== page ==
B.G. Hilton – Author

9 (Movie) (2009)

9 is computer animated children’s movie, perhaps a little darker and scarier than many children’s movies but otherwise not especially memorable. The visual design is interesting but the plot is mostly runaround and the character development is negligible.

Raggedy Andy: the Hunger Games years.

It does deal with some Frankensteinian themes (artificial intelligences, technology run amuck) but so do many sci-fi movies these days. What makes it interesting to me is a blink-and-you-miss it detail that moves the film from vaguely Frankensteinian to absolutely Frankensteinian.

9 (Elijah Wood) is a little humanoid robot, shaped like a rag doll. Immediately after his creation, his creator dies, leaving him in a little flat. 9 leaves the flat into a devastated world. There is no life anywhere to be seen, just destroyed buildings and the occasional corpse. In this world, he finds 2 (Martin Landau), another rag-doll creature, who has been searching for others of his kind. 2 is fascinated by a talisman hidden in 9’s body. However, 2 is captured by a sort of robot monster and taken away to a sinister factory.

A kid’s movie, folks

Nine finds his way to 2’s home – a where more dolls live, ruled by the imperious and dogmatic 1 (Christopher Plummer). 1 forbids 9 from rescuing 2, but 9 convinces 5 (John C. Reilly) to come with him, and goes to the rescue. At the factory, they are joined by 7 (Jennifer Connelly), a warrior-woman ragdoll. 2 is briefly rescued, but 9 finds the place that the talisman fits, accidentally reawakening B.R.A.I.N., the AI that controls the factory. The dolls escape, but not before 2 is killed and his soul absorbed by B.R.A.I.N.

The dolls escape to the Cathedral, but B.R.A.I.N, sends its robots after them. The dolls escape again, taking refuge in a library run by the missing 3 and 4, twin archivists. The archivists explain the backstory – a Scientist (Alan Oppenheimer) created B.R.A.I.N, but his invention is co-opted by the Fascist ruler of his country. The B.R.A.I.N. was put to work building war machines to conquer the world, but then turns on the Leader and declares war on humanity. Both sides are wiped out in the conflict, while the Scientist turned his genius to creating the nine doll creatures, each containing a fragment of his own soul.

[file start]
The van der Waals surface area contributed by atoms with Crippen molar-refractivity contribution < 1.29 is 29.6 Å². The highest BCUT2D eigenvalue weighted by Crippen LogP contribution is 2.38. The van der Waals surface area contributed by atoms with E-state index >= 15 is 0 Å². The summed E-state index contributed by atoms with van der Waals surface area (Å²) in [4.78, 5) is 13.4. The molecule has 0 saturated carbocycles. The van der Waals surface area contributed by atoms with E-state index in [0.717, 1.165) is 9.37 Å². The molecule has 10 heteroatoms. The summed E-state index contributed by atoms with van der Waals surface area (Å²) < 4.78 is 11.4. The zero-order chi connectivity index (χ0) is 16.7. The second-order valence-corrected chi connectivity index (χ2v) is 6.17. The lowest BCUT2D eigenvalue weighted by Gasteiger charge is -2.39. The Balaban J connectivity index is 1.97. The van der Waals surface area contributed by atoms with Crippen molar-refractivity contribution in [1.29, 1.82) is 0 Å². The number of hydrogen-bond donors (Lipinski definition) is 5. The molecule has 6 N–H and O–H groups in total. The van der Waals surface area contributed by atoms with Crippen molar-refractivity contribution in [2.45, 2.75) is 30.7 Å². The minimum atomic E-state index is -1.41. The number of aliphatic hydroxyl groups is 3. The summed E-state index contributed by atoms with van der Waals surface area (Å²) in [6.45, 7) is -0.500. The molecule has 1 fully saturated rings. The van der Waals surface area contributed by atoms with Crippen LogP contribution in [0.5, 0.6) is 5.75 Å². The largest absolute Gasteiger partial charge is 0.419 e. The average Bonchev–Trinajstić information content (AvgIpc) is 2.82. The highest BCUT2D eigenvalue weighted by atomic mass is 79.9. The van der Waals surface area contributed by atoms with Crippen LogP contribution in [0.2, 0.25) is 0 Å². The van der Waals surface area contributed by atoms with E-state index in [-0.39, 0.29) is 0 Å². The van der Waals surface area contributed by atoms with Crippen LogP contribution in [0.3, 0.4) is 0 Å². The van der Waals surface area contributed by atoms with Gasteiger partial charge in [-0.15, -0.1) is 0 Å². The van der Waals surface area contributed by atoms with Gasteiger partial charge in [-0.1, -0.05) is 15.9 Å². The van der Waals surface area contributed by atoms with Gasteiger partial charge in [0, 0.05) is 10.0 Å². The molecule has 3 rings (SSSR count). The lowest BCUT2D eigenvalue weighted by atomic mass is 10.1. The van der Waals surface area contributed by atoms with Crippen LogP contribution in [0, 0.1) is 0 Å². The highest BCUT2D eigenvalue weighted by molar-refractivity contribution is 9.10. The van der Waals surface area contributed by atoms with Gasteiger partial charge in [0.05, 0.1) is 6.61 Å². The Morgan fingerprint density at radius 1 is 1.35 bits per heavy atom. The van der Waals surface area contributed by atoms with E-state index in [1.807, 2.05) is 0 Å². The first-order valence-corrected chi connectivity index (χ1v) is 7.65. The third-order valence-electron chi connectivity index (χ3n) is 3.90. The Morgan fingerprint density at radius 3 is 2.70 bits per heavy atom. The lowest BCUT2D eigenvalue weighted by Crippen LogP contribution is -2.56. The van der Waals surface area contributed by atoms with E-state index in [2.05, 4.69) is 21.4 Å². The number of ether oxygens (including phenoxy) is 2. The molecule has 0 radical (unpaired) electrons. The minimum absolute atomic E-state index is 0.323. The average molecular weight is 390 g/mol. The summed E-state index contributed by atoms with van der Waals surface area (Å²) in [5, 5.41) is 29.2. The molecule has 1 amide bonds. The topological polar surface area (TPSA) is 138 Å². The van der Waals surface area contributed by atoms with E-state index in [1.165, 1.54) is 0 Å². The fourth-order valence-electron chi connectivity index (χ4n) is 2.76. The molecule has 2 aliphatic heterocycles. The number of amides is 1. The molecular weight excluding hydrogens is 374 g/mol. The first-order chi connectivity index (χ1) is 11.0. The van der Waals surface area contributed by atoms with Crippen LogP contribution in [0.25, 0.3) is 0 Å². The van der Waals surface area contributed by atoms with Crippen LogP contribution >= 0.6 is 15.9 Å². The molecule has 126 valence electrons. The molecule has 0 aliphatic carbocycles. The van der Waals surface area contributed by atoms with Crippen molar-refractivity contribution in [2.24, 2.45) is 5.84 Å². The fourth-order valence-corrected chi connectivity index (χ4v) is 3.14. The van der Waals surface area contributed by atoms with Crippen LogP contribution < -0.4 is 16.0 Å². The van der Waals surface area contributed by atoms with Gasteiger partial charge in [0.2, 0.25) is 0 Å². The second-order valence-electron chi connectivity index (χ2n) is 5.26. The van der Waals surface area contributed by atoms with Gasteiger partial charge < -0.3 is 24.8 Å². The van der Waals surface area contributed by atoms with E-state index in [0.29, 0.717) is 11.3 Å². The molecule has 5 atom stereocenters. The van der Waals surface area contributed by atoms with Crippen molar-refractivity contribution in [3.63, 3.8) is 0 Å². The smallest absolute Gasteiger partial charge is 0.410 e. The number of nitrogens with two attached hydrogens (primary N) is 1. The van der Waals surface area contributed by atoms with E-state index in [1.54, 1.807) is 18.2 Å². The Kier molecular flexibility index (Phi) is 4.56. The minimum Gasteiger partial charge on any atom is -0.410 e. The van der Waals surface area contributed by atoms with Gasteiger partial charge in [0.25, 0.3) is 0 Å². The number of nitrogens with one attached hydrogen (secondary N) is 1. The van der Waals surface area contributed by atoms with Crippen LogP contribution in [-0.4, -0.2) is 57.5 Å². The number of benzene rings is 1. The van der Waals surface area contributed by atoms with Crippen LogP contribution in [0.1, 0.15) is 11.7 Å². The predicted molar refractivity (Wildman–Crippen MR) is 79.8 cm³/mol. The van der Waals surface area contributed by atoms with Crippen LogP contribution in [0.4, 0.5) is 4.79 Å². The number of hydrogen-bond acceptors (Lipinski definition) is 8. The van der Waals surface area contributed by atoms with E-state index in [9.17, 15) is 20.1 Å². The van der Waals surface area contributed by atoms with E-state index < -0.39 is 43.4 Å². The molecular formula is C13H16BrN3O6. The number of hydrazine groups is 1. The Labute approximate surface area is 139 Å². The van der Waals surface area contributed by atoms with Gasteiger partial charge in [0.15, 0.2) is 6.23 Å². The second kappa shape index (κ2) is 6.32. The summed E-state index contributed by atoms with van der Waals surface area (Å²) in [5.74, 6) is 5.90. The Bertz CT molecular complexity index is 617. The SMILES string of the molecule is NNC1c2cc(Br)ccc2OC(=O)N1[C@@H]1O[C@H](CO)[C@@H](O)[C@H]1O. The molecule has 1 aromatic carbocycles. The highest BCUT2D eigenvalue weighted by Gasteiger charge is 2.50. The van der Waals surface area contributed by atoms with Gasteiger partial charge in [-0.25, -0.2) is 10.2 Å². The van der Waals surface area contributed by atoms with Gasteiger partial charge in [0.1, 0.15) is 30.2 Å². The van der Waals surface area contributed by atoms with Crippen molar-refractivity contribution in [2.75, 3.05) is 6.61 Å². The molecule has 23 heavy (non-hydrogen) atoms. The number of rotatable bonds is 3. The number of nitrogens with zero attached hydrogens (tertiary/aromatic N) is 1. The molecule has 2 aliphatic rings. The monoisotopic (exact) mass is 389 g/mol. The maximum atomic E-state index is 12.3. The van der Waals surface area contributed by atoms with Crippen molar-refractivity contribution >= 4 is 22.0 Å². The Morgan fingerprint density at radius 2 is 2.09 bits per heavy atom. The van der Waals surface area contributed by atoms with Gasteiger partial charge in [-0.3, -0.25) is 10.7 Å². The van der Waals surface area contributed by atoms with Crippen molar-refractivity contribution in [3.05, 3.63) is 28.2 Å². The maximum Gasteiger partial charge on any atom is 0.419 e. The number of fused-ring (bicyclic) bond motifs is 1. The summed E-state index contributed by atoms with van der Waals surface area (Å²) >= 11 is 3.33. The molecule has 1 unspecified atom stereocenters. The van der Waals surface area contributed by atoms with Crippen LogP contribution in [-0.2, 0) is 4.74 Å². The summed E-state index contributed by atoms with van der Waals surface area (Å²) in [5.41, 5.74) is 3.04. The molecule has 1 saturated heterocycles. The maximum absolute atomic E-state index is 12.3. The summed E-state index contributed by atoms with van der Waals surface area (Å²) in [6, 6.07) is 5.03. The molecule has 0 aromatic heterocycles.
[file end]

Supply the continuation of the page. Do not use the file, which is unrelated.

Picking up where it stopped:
Generalised mayhem

The B.R.A.I.N. creates a duplicate of 2 and uses him to infiltrate the library. In this way, he captures and absorbs other dolls. The remaining dolls battle the B.R.A.I.N. across the ruined city. The cowardly 1 redeems himself by sacrificing himself to save his friends, destroying the B.R.A.I.N. The dead ragdolls are arranged in a five pointed star (!) and a funeral ritual frees their souls. They ascend to the sky, then it begins to rain. In the raindrops are dividing cells – life begins anew.

It’s an odd little movie, is what I’m saying.

What’s interesting about this is, as I said, a blink-and-you-miss-it moment during the exposition sequence in the library. The Scientist is shown to be consulting the works of the German alchemist Paracelsus. The illustration in this manuscript directly mirrors the process by which the Scientist ensouls to the dolls. Straight away, we’re in Frankenstein territory.